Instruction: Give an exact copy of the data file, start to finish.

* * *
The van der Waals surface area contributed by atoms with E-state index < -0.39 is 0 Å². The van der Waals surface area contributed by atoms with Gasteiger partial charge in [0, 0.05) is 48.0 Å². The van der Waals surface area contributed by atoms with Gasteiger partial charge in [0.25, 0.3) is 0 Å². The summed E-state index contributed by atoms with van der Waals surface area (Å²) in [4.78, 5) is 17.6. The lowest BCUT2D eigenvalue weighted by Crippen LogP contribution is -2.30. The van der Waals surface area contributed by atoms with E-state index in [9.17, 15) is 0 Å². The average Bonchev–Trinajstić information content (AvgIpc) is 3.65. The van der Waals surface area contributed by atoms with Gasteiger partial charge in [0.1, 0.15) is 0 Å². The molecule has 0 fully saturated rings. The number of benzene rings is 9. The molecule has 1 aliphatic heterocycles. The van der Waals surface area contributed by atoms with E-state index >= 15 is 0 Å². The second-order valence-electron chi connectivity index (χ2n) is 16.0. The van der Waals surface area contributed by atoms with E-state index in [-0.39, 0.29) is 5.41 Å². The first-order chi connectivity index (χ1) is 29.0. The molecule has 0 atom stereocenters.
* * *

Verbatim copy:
The van der Waals surface area contributed by atoms with E-state index < -0.39 is 0 Å². The van der Waals surface area contributed by atoms with Gasteiger partial charge in [0, 0.05) is 48.0 Å². The van der Waals surface area contributed by atoms with Gasteiger partial charge in [0.25, 0.3) is 0 Å². The summed E-state index contributed by atoms with van der Waals surface area (Å²) in [4.78, 5) is 17.6. The lowest BCUT2D eigenvalue weighted by Crippen LogP contribution is -2.30. The van der Waals surface area contributed by atoms with E-state index in [9.17, 15) is 0 Å². The average Bonchev–Trinajstić information content (AvgIpc) is 3.65. The van der Waals surface area contributed by atoms with Gasteiger partial charge in [0.1, 0.15) is 0 Å². The molecule has 0 fully saturated rings. The number of benzene rings is 9. The molecule has 1 aliphatic heterocycles. The van der Waals surface area contributed by atoms with E-state index >= 15 is 0 Å². The second-order valence-electron chi connectivity index (χ2n) is 16.0. The van der Waals surface area contributed by atoms with E-state index in [-0.39, 0.29) is 5.41 Å². The first-order chi connectivity index (χ1) is 29.0. The molecule has 0 atom stereocenters.